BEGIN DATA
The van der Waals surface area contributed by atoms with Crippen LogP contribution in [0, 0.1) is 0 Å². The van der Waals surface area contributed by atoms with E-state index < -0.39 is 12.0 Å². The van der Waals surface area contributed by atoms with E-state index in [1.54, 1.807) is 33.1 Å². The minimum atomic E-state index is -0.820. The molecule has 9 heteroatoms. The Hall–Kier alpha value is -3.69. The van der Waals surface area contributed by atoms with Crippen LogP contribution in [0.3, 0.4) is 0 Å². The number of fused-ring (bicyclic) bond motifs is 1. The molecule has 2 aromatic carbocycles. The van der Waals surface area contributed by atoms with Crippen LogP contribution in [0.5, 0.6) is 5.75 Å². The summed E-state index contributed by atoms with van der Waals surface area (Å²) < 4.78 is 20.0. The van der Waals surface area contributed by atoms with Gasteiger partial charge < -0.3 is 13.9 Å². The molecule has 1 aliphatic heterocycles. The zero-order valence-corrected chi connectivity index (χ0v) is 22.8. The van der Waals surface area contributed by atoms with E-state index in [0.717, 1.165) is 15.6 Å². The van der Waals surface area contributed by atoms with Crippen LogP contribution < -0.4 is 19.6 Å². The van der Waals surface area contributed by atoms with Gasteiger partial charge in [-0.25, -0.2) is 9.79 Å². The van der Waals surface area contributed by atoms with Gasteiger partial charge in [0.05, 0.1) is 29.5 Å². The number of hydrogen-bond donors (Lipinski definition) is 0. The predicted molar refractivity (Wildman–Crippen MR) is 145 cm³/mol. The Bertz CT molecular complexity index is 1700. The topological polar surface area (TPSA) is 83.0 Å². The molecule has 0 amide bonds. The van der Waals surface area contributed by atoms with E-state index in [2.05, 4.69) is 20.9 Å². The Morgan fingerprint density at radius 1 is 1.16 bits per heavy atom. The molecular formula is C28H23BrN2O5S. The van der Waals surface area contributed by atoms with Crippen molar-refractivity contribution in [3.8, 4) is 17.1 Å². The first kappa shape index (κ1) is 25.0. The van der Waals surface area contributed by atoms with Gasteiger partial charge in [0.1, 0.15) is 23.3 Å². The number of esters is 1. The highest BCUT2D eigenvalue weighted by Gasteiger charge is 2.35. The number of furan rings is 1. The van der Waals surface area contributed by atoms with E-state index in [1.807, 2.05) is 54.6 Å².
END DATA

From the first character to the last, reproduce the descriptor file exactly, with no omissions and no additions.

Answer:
The van der Waals surface area contributed by atoms with Crippen LogP contribution in [0, 0.1) is 0 Å². The van der Waals surface area contributed by atoms with E-state index < -0.39 is 12.0 Å². The van der Waals surface area contributed by atoms with E-state index in [1.54, 1.807) is 33.1 Å². The minimum atomic E-state index is -0.820. The molecule has 9 heteroatoms. The Hall–Kier alpha value is -3.69. The van der Waals surface area contributed by atoms with Crippen LogP contribution in [0.3, 0.4) is 0 Å². The number of fused-ring (bicyclic) bond motifs is 1. The molecule has 2 aromatic carbocycles. The van der Waals surface area contributed by atoms with Crippen LogP contribution in [0.5, 0.6) is 5.75 Å². The summed E-state index contributed by atoms with van der Waals surface area (Å²) < 4.78 is 20.0. The van der Waals surface area contributed by atoms with Gasteiger partial charge < -0.3 is 13.9 Å². The molecule has 1 aliphatic heterocycles. The zero-order valence-corrected chi connectivity index (χ0v) is 22.8. The van der Waals surface area contributed by atoms with E-state index in [0.717, 1.165) is 15.6 Å². The van der Waals surface area contributed by atoms with Crippen LogP contribution < -0.4 is 19.6 Å². The van der Waals surface area contributed by atoms with Gasteiger partial charge in [-0.25, -0.2) is 9.79 Å². The van der Waals surface area contributed by atoms with Gasteiger partial charge in [0.05, 0.1) is 29.5 Å². The number of hydrogen-bond donors (Lipinski definition) is 0. The predicted molar refractivity (Wildman–Crippen MR) is 145 cm³/mol. The Bertz CT molecular complexity index is 1700. The topological polar surface area (TPSA) is 83.0 Å². The molecule has 0 amide bonds. The van der Waals surface area contributed by atoms with E-state index in [2.05, 4.69) is 20.9 Å². The Morgan fingerprint density at radius 1 is 1.16 bits per heavy atom. The molecular formula is C28H23BrN2O5S. The van der Waals surface area contributed by atoms with Crippen molar-refractivity contribution in [3.8, 4) is 17.1 Å². The first kappa shape index (κ1) is 25.0. The van der Waals surface area contributed by atoms with Gasteiger partial charge in [0.1, 0.15) is 23.3 Å². The number of esters is 1. The highest BCUT2D eigenvalue weighted by Gasteiger charge is 2.35. The number of furan rings is 1. The van der Waals surface area contributed by atoms with E-state index in [1.807, 2.05) is 54.6 Å².